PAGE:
When one of them felt unsure about the information they were sharing, they would glance hesitantly at the others smiling, and a new voice would jump in to contribute. With this established awareness of each other, the audience felt comfortable asking questions and being vulnerable. This comfort allowed for our LGBTQ+ community to support each other through the opportunity to be honest about instances of homophobia and appropriation. Listening to the frustrations and struggles of my peers helped me process my own inhibitions.
“Now, so much of our slang, music, and fashion trends have been stolen from Ballroom culture. So many people don’t know what they’re doing. There’s something about being non- white, and not straight or cis in this school with a lot of white and non-queer people, that makes me feel like they don’t understand me, so they project their own ideas of queerness onto me. I know people are trying to give me a compliment, but it feels insincere. I feel like a clown,” says JC, swatting their pink head scarf off their shoulder. The discussion most of all gave the three hosts an opportunity to explain their own experiences of being trans and non-white to a community dominated by cis, straight, and white members. It felt like taking a step in the right direction, even if it was a small one, when witnessing our community creating space for voices that often go unheard. This felt especially present when discussing Ballroom, for, as all three of them explained, this is precisely what Ballroom was built for. JC’s reflections further reflected the need for spaces that prioritize queer and BIPOC voices, and the healing that the nourishment of these spaces provides.
Later, when I asked JC about whether hosting this event proved to be exhausting or empowering they answered by saying, “I think it’s about intentionality. Exposing people to things they may have been ignorant about isn’t tiring when I plan to do it intentionally. I feel sometimes that people in school do not understand the trans community, and it’s more important for me that the school knows about the kind of life I live and what culture this is. It’s not just dressing up, not just having fun, it is deeply rooted.”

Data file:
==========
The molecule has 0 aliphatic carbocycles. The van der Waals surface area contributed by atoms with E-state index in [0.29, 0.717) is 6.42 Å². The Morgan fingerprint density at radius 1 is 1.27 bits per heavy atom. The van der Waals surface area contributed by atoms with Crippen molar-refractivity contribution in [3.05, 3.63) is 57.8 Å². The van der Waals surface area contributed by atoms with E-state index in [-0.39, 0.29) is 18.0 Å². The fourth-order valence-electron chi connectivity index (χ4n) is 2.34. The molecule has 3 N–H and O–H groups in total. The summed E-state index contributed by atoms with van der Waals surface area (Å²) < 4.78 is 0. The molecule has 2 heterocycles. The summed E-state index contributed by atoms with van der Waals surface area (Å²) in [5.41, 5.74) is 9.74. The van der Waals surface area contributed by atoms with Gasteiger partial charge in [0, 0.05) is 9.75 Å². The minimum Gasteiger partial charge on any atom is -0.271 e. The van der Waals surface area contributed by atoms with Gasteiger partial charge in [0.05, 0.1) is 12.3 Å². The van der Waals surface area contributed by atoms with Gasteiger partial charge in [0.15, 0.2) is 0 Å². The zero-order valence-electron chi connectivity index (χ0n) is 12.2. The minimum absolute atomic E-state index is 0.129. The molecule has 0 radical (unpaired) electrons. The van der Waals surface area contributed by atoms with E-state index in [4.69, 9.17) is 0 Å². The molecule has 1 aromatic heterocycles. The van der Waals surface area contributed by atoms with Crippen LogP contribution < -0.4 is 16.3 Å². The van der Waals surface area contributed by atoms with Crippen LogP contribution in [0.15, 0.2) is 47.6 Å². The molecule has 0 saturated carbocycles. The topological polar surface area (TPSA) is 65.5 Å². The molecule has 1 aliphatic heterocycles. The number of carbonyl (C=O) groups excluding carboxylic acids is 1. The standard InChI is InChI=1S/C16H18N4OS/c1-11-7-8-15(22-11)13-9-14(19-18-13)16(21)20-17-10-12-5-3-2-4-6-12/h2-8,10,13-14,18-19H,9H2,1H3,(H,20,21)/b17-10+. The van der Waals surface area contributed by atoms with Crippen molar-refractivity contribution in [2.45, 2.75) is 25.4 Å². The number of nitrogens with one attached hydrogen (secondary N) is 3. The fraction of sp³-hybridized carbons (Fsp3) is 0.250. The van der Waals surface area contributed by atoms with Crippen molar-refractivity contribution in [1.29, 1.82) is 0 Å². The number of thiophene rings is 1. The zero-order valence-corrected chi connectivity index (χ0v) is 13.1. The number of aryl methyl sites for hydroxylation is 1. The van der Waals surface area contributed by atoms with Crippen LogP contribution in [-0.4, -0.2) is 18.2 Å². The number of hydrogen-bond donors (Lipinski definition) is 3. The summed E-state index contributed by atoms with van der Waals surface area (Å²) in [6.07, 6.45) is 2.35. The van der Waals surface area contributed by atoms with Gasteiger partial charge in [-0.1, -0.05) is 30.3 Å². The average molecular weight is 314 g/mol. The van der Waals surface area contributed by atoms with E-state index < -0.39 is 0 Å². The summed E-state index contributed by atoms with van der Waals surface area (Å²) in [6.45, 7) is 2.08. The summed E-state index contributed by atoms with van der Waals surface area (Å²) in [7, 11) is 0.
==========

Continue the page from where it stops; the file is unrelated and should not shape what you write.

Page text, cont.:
Finally, the Ballroom workshop brought our community together by providing a place to move together. Magia, who JC met at an open community session in Berlin that Magia holds for trans women of color between the ages of 14 and 27, helped guide a mini lesson about the Vogue Femme dance style. Standing together in a circle, Magia, whose energy was vibrant and celebratory, instructed us first in chanting our names to the rhythm of the beat. This helped us loosen up and tap into our own expression. Everyone was slightly hesitant, all of us not used to moving out bodies so openly, except for JC and Danielle who had moved many times before with Magia. Yet our communal participation gave me courage, and helped me to embrace the unique way in which I performed. It was heartening to see the different ways in which everyone moved, all similarly exuberant, yet achieving this effect through our own specific relationship to our own bodies.
“Let your hands tell your story” said Magia, demonstrating their own narrative of their body by tracing their hands along their hips and waist, and accentuating their chest with elegant and sharp movements. Their hands provided a map for us as we stood in a circle watching them. They showed us where to focus our attention, and how to understand Magia’s own perception of their body. Then it was our turn. Some of us moved our hands in ways that seemed to flatten our chests, some gracefully outlined the curves of our bodies, some of us brought attention to the squareness of our shoulders, others to the delicacy of our waists. We were gently exploring the possibilities of movement that made us feel gender euphoric. Bubbles of excitement were building in my stomach as I tried different techniques with my own body.
Magia provided us with tools that expanded the ways in which we all perform our gender, encouraging exploration and acceptance. I couldn’t have been more grateful to have such an experience with my community, all of us seemingly breathing out a million breaths of fresh air as we walked out of the factory. We were loosened up, expanded, freer, coming back to our lives with a new vocabulary sprung from the tool sets created by trans women of color. We were lucky enough to have learned a fragment of a language that enables trans liberation, and unlocks knowledge to our own bodily autonomy and self empowerment.